Monotonous broken piano chords
Composed by Sylvain Chauveau and performed by pianist Melanie Dailbert, ‘Life Without Machines’ is a minimalist piano collective. Inspired by Barnett Newman’s abstract black and white paintings The Stations of the Cross, Sylvain has created equally difficult to tune into minimalism too.
Each of the 14 tracks follows a very similar pattern. They take either a single chord, or a chord and a couple of notes and Dailbert slowly plays them note by note. Each track feels mechanical whilst the piano itself is sparse, warm and beautifully tuned. I was expecting the album to grow and develop into more of a theme over time but instead of growing in musical tones, the album then strips this back further.
Some tracks barely reach 30 seconds as these sometimes just play a few sparse piano chords. In another track, a tiny single sho-like synth note rings out. I would say that the album is meditative but the chords and notes used often evoke a musical question. It feels more inquisitive than relaxing. There is one sole exception to this album and that is the final piece. We are greeted with an 11-minute transition from piano to bird song and distant dog barks via drone synths. It is pretty but it doesn’t feel earned. I couldn’t hear the machines and noise beforehand to feel like the calm was warranted.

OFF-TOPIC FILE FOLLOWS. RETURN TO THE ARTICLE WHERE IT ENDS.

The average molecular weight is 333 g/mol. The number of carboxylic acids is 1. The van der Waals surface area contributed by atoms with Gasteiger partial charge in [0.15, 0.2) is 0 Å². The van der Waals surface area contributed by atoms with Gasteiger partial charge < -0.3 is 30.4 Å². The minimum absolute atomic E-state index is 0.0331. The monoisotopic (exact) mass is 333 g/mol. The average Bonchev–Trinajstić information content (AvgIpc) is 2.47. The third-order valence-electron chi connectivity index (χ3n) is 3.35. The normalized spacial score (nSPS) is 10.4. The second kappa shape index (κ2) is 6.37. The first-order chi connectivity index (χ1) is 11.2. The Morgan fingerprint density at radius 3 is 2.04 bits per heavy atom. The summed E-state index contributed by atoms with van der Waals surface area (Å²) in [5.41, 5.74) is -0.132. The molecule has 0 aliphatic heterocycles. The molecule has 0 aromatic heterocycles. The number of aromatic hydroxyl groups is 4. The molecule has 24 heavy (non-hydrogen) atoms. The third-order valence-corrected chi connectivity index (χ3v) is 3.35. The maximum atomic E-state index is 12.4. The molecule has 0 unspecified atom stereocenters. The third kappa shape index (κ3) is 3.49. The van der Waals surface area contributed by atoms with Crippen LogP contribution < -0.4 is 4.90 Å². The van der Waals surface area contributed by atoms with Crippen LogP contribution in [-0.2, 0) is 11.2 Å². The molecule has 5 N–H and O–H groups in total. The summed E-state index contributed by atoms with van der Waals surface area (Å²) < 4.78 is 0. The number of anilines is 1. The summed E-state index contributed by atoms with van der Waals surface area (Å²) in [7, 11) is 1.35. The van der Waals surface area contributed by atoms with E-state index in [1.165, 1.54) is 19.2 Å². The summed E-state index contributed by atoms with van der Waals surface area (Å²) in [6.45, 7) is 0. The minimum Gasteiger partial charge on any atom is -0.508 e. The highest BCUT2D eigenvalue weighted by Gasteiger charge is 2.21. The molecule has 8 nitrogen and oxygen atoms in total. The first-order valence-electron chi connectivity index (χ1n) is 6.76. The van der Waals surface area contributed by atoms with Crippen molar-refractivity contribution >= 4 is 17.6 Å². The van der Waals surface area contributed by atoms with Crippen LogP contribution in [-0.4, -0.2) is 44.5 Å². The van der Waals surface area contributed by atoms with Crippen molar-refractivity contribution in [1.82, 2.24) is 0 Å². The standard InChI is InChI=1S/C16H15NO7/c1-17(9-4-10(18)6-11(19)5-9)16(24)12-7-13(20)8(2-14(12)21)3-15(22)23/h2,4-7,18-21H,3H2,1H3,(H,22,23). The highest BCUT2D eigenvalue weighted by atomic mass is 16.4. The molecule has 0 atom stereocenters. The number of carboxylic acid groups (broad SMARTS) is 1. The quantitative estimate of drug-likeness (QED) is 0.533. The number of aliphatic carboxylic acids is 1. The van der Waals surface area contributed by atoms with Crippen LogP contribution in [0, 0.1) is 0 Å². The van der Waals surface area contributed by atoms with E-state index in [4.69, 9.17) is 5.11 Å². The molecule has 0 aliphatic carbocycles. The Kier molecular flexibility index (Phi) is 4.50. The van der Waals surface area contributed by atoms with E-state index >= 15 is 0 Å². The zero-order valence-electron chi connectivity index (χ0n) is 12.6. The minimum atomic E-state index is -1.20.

I get that the point of the album is to pull back to minimalism and that ‘Life Without Machines’ chooses to do this with music. It is just that I couldn’t personally find a way into the work to make it stick or make me feel anything. Instead, I felt like this abstract collection spread too little too thin. Perhaps I’ve missed the point. Minimalist piano lovers should give it a try though but maybe this has made me realise pure minimalism isn’t for me.
Recommended track: 14.en
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